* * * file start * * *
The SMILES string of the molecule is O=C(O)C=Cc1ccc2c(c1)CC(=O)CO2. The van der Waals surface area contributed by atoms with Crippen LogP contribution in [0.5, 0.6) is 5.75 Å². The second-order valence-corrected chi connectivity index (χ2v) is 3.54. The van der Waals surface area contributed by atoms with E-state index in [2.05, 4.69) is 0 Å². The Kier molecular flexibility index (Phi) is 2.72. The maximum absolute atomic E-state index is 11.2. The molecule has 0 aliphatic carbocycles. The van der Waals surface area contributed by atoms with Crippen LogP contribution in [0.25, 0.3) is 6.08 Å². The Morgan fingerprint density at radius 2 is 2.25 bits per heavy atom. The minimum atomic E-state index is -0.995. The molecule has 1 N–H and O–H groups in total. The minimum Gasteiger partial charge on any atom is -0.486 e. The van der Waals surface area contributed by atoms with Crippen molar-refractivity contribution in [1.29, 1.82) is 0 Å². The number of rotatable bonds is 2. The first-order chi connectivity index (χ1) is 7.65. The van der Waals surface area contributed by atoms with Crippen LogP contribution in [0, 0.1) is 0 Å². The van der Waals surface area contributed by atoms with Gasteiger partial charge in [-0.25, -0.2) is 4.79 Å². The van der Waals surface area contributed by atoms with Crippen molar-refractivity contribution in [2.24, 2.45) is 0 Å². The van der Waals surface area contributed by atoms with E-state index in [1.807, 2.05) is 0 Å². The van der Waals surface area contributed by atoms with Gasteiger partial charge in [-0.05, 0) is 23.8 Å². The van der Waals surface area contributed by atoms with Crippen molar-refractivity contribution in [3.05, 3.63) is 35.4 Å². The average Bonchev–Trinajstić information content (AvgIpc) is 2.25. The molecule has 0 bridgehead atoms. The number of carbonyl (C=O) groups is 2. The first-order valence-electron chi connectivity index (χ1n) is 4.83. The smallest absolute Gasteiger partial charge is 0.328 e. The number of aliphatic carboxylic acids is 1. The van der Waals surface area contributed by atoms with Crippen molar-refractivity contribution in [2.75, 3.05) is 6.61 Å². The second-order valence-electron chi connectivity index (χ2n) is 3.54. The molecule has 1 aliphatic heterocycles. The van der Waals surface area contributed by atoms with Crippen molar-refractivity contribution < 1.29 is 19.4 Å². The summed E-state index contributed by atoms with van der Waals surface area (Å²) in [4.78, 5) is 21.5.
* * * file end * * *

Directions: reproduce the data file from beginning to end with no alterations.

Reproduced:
The SMILES string of the molecule is O=C(O)C=Cc1ccc2c(c1)CC(=O)CO2. The van der Waals surface area contributed by atoms with Crippen LogP contribution in [0.5, 0.6) is 5.75 Å². The second-order valence-corrected chi connectivity index (χ2v) is 3.54. The van der Waals surface area contributed by atoms with E-state index in [2.05, 4.69) is 0 Å². The Kier molecular flexibility index (Phi) is 2.72. The maximum absolute atomic E-state index is 11.2. The molecule has 0 aliphatic carbocycles. The van der Waals surface area contributed by atoms with Crippen LogP contribution in [0.25, 0.3) is 6.08 Å². The Morgan fingerprint density at radius 2 is 2.25 bits per heavy atom. The minimum atomic E-state index is -0.995. The molecule has 1 N–H and O–H groups in total. The minimum Gasteiger partial charge on any atom is -0.486 e. The van der Waals surface area contributed by atoms with Crippen molar-refractivity contribution in [1.29, 1.82) is 0 Å². The number of rotatable bonds is 2. The first-order chi connectivity index (χ1) is 7.65. The van der Waals surface area contributed by atoms with Crippen LogP contribution in [0, 0.1) is 0 Å². The van der Waals surface area contributed by atoms with Gasteiger partial charge in [-0.25, -0.2) is 4.79 Å². The van der Waals surface area contributed by atoms with Crippen molar-refractivity contribution in [2.24, 2.45) is 0 Å². The van der Waals surface area contributed by atoms with E-state index in [1.807, 2.05) is 0 Å². The van der Waals surface area contributed by atoms with Gasteiger partial charge in [-0.05, 0) is 23.8 Å². The van der Waals surface area contributed by atoms with Crippen molar-refractivity contribution in [3.05, 3.63) is 35.4 Å². The average Bonchev–Trinajstić information content (AvgIpc) is 2.25. The molecule has 0 bridgehead atoms. The number of carbonyl (C=O) groups is 2. The first-order valence-electron chi connectivity index (χ1n) is 4.83. The smallest absolute Gasteiger partial charge is 0.328 e. The number of aliphatic carboxylic acids is 1. The van der Waals surface area contributed by atoms with Crippen molar-refractivity contribution in [2.75, 3.05) is 6.61 Å². The second-order valence-electron chi connectivity index (χ2n) is 3.54. The molecule has 1 aliphatic heterocycles. The van der Waals surface area contributed by atoms with Crippen molar-refractivity contribution < 1.29 is 19.4 Å². The summed E-state index contributed by atoms with van der Waals surface area (Å²) in [4.78, 5) is 21.5.